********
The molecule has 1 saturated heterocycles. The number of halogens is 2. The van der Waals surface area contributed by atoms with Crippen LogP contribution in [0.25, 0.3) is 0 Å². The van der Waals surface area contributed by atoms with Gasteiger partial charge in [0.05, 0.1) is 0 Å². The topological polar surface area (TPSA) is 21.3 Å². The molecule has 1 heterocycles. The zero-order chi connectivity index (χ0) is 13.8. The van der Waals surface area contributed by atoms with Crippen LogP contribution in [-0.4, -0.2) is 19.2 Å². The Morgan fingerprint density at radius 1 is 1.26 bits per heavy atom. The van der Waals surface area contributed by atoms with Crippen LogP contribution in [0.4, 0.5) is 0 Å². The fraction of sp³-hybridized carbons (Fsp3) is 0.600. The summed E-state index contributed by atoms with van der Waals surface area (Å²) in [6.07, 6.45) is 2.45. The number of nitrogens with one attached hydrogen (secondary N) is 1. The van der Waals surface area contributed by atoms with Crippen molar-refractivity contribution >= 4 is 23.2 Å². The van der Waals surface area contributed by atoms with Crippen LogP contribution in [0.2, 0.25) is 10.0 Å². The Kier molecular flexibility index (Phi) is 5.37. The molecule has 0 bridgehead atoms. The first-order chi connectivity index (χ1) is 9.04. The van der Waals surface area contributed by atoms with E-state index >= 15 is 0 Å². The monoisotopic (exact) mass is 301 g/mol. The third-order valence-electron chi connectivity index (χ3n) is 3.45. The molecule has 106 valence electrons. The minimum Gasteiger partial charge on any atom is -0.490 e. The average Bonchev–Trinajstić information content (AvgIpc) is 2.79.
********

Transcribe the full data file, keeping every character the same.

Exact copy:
The molecule has 1 saturated heterocycles. The number of halogens is 2. The van der Waals surface area contributed by atoms with Crippen LogP contribution in [0.25, 0.3) is 0 Å². The van der Waals surface area contributed by atoms with Gasteiger partial charge in [0.05, 0.1) is 0 Å². The topological polar surface area (TPSA) is 21.3 Å². The molecule has 1 heterocycles. The zero-order chi connectivity index (χ0) is 13.8. The van der Waals surface area contributed by atoms with Crippen LogP contribution in [-0.4, -0.2) is 19.2 Å². The Morgan fingerprint density at radius 1 is 1.26 bits per heavy atom. The van der Waals surface area contributed by atoms with Crippen LogP contribution in [0.4, 0.5) is 0 Å². The fraction of sp³-hybridized carbons (Fsp3) is 0.600. The summed E-state index contributed by atoms with van der Waals surface area (Å²) in [6.07, 6.45) is 2.45. The number of nitrogens with one attached hydrogen (secondary N) is 1. The van der Waals surface area contributed by atoms with Crippen molar-refractivity contribution >= 4 is 23.2 Å². The van der Waals surface area contributed by atoms with Crippen LogP contribution in [0.2, 0.25) is 10.0 Å². The Kier molecular flexibility index (Phi) is 5.37. The molecule has 0 bridgehead atoms. The first-order chi connectivity index (χ1) is 9.04. The van der Waals surface area contributed by atoms with E-state index >= 15 is 0 Å². The monoisotopic (exact) mass is 301 g/mol. The third-order valence-electron chi connectivity index (χ3n) is 3.45. The molecule has 106 valence electrons. The minimum Gasteiger partial charge on any atom is -0.490 e. The average Bonchev–Trinajstić information content (AvgIpc) is 2.79.